Poland (home), seven changes, drew 1-1

Scotland (home), two changes, drew 1-1

Georgia (home), two changes, won 1-0

Gibraltar (away), one change, won 4-0

Germany (home), four changes, won 1-0

Poland (away), five changes, lost 1-2

While losing players to injury and suspension is always an issue in international football, I’d be doubtful that many teams with the same pool of players available as Ireland would make as many changes from game to game as O’Neill did. The five changes from the memorable win at home to Germany to the disappointing loss in Warsaw three days later were in my opinion unduly excessive. In my opinion, Christie (superb against Germany) should have been retained and moved to left back for the exhausted Ward with Brady remaining in midfield where he excelled against Germany with Hendrick and McCarthy That midfield three showed more than enough in that remarkable victory to merit being kept together in a match where a victory or 2-2 draw was very much attainable and thus avoiding the shark-infested waters of the play-off. With O’Neill breaking up that trio, reverting Brady to left back (a position he is still coming to terms with) and not convincing Hoolahan to give it socks for an hour or more in Warsaw stunted the massive momentum the team created after beating the World champions. In a game we should have taken to Poland from the off, the return of Whelan alongside McCarthy and Hendrick saw us return to ponderous and predictable midfield graft rather than the mobile and progressive stuff we saw with Brady, McCarthy and Hendrick three days previously. While not in the social media league of Glen Whelan-bashing, I really feel a corner was turned in terms of midfield passing and mobility in that Germany victory and bringing Whelan back handed over a pre-kick off initiative in Warsaw and our attacking play on the night bore that out in what was as bad a performance as the Glasgow defeat (which Whelan missed to be fair!) in terms of the dearth of attacking play and chances created.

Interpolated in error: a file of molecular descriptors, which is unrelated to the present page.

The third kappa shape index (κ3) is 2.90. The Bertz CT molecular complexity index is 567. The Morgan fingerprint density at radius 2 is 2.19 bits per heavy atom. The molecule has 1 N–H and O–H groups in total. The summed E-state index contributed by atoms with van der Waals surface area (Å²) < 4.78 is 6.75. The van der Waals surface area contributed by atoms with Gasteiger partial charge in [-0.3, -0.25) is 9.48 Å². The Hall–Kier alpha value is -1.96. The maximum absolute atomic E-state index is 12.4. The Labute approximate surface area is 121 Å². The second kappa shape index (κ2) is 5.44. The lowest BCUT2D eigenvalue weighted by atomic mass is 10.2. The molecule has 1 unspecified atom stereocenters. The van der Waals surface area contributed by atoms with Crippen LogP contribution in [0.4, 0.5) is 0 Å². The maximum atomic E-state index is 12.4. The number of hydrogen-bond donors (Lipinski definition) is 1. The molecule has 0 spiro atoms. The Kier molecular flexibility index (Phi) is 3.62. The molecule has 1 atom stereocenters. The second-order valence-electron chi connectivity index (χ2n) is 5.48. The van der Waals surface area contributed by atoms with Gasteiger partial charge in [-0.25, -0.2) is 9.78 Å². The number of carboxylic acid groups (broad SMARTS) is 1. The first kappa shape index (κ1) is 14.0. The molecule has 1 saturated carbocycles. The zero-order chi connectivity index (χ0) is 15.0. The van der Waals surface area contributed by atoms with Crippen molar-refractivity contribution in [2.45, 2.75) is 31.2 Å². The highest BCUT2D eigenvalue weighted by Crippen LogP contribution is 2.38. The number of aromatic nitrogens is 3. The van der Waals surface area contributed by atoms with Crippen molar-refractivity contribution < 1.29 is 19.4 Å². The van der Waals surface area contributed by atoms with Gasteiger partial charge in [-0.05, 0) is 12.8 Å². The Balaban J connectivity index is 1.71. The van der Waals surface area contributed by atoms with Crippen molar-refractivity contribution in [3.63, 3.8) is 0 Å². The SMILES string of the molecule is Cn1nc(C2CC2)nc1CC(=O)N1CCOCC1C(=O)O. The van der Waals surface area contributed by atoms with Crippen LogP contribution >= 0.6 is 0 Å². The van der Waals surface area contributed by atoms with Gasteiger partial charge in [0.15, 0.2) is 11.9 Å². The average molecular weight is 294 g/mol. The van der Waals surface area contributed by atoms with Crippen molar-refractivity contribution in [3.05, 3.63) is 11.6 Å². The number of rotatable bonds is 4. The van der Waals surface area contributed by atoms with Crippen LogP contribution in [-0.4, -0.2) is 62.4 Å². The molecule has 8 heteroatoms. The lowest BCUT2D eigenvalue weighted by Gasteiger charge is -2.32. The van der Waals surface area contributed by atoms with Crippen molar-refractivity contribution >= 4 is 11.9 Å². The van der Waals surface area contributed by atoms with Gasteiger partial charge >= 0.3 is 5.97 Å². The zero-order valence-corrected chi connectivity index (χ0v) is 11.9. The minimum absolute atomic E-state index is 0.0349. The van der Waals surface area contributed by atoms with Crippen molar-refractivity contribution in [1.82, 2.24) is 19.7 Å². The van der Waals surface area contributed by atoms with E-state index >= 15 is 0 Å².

So Martin O’Neill has many conundrums and dilemmas ahead of next month’s play off, the draw for which is next Sunday.

Over the ten games, he started twenty four different players.  Those ten games didn’t reveal a clear identity or philosophy of play under O’Neill apart from the expected honesty of effort and pride in the shirt. A philosophy seemed to be emerging with the Herculean performance over the Germans, or was that merely a one off or false dawn given the subsequent disappointment in Warsaw?

O’Neill really needs to find the correct blend in his midfield three that makes this team more threatening coming forward. Performances such as in Warsaw, Glasgow and the first half at home to Poland cannot be allowed to continue. He must do without Walters (and John O’Shea) for the first leg of the play-off. Walters has been a real stalwart in the campaign for his application , tenacity and nicking of crucial goals such as the winner against Georgia and the opener against Scotland at home. He will be missed, but maybe it gives Hoolahan another chance as a roving wide player with (hopefully) a fully fit again McGeady on the other side and and the central trio of Hendrick, McCarthy and Brady given their head again.